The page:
A significant discovery has been made by archaeologists in Germany as they unearthed a collection of grave goods inside a Celtic cremation tomb that dates back 2,300 years.
Among the remarkable finds are a folded sword, possibly utilized in battle, and an exceptionally well-preserved pair of scissors, Live Science reported.
The assortment of artifacts, which also includes a fragment of a shield, a razor, a fibula (clasp), a belt chain, and a spearhead, suggests that the tomb may have been the final resting place for both a man and a woman.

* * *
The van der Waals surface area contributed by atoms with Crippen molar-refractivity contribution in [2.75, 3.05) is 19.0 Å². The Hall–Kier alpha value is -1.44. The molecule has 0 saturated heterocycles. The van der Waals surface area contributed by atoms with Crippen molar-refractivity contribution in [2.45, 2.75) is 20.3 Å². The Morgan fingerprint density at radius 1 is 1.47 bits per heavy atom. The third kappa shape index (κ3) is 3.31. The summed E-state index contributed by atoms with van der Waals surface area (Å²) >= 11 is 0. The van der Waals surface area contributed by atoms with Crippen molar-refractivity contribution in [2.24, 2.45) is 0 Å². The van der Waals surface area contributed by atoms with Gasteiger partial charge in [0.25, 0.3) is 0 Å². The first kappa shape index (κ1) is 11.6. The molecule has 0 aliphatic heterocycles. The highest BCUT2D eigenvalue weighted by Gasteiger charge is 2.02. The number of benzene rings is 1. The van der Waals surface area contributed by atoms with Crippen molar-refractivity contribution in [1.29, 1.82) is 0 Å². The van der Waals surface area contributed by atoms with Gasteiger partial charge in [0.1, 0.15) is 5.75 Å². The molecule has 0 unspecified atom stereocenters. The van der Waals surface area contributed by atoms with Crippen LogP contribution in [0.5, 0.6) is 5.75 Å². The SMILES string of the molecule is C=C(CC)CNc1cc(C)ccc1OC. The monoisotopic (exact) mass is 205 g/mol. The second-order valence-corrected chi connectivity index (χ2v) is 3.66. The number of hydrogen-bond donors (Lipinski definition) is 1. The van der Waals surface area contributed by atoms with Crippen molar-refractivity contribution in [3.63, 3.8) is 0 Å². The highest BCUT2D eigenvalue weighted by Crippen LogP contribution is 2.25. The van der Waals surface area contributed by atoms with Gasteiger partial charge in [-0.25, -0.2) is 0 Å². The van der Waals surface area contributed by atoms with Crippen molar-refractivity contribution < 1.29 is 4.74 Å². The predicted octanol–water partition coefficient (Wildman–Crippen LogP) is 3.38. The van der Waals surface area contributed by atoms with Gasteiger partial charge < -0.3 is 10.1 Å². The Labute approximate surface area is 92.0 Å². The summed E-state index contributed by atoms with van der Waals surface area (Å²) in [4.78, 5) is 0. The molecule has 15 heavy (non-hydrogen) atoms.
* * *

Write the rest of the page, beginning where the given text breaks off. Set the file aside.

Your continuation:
During the period between the third century B.C. and the second century B.C., the Celts, who inhabited mainland Europe, practiced the custom of cremating their deceased and interring them along with their possessions in burial pits.
Interestingly, the objects were discovered by chance as an excavation team was searching for unexploded ordnance from World War II.
The variety and quality of the findings shed light on the rich history and craftsmanship of the ancient Celtic civilization.
Written by staff